# Counting problem (number of permutations)

• Sep 29th 2012, 09:57 AM
SlipEternal
Counting problem (number of permutations)
Let's say I have $n$ objects, each with a number from 1 to 5 printed on them. There are $r_i$ objects with the number $i$ printed on them for $i=1,2,3,4,5$. These objects are otherwise indistinguishable. Let $M$ be the set of all permutations of these $n$ objects ( $M$ is essentially a set of multiset permutations). Given any permutation $\sigma \in M$, let $a_{i,k}(\sigma)$ be the number of times the number $i$ appears on any of the first $k$ objects in the permutation, and let $a^\prime_{i,k}(\sigma)$ be the number of times the number $i$ appears on any of the last $k$ objects in the permutation. Fix an integer $0\le k \le n$. Let $b_i(\sigma) = a_{i,k}(\sigma)+a^\prime_{6-i,n-k}(\sigma)$.

Evaluate the following sum:

$\displaymode \sum_{\sigma\in M}\left( \prod_{i=1}^5 i^{b_i(\sigma)} \right)$

I already solved this problem, but it involved summing over all integral solutions to a Diophantine equation in 5 variables. I am looking for an alternate solution. Here is my attempt to solve it (any advice would be greatly appreciated). Since each number $i$ must appear $r_i$ times in any permutation, $r_i=a_{i,k}(\sigma)+a^\prime_{i,n-k}(\sigma)$. Hence, $b_3(\sigma)=a_{3,k}(\sigma)+a^\prime_{3,n-k}(\sigma)=r_3$ for all $\sigma \in M$. I will first count the number of permutations with $b_1(\sigma)=p$ for some $0 \le p \le r_1+r_5$. For any one of those permutations, we have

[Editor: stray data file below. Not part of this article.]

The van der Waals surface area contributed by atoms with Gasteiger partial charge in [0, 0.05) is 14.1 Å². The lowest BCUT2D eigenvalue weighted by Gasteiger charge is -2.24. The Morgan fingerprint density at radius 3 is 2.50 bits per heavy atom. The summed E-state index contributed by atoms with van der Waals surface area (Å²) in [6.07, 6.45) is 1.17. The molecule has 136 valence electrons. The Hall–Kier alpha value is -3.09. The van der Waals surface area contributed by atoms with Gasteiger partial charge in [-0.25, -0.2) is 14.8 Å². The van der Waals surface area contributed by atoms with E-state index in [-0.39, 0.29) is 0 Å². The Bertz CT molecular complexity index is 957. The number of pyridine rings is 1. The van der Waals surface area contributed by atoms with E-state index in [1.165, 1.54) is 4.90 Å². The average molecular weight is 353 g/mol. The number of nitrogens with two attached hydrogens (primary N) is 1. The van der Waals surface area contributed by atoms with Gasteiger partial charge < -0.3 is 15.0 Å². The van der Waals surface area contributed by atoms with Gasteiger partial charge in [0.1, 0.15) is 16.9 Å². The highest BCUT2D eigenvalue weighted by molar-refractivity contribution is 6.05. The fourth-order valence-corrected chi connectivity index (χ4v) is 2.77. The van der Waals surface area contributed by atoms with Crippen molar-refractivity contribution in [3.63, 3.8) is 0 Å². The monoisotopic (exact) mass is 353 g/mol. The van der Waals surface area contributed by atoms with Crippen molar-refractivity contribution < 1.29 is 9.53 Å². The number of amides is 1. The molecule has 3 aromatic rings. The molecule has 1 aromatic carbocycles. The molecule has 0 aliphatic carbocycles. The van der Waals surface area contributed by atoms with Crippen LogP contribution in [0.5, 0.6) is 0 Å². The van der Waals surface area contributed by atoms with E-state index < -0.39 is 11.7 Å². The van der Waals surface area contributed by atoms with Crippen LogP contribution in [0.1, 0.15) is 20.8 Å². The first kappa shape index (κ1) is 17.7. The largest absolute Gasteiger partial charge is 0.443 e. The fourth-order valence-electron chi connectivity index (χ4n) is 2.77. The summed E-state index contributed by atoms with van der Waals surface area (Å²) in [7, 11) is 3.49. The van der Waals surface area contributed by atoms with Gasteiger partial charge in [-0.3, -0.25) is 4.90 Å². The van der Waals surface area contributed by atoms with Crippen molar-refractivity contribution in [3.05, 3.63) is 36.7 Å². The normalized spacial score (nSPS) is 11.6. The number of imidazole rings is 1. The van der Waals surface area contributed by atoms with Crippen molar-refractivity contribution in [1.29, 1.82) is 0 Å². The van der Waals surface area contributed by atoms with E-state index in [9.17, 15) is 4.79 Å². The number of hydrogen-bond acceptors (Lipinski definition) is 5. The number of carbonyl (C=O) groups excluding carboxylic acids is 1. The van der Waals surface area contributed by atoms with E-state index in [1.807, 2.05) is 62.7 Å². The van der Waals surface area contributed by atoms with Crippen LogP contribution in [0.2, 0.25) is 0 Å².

$\displaymode b_5(\sigma)=a_{5,k}(\sigma)+a^\prime_{1,n-k}(\sigma)=(r_5-a^\prime_{5,n-k}(\sigma))+(r_1-a_{1,k}(\sigma))=r_1+r_5-b_1(\sigma)=r_1+r_5-p$

I believe the count for the number of permutations with $b_1(\sigma)=p$ is:

$\displaymode \sum_{a=0}^{p}\left(\binom{k}{a}\binom{n-k}{r_1-a}\binom{k-a}{p-a}\binom{n-k-r_1+a}{r_5-p+a}\right)$

Is this correct? I want to make sure I am counting correctly before I continue.
• Sep 29th 2012, 01:34 PM
SlipEternal
Re: Counting problem (number of permutations)
Oddly enough, according to Wolfram Alpha, a possible solution has something to do with the hypergeometric function 2F1... I don't quite see what this problem has to do with the hypergeometric function, but that might help me approximate solutions if it works out...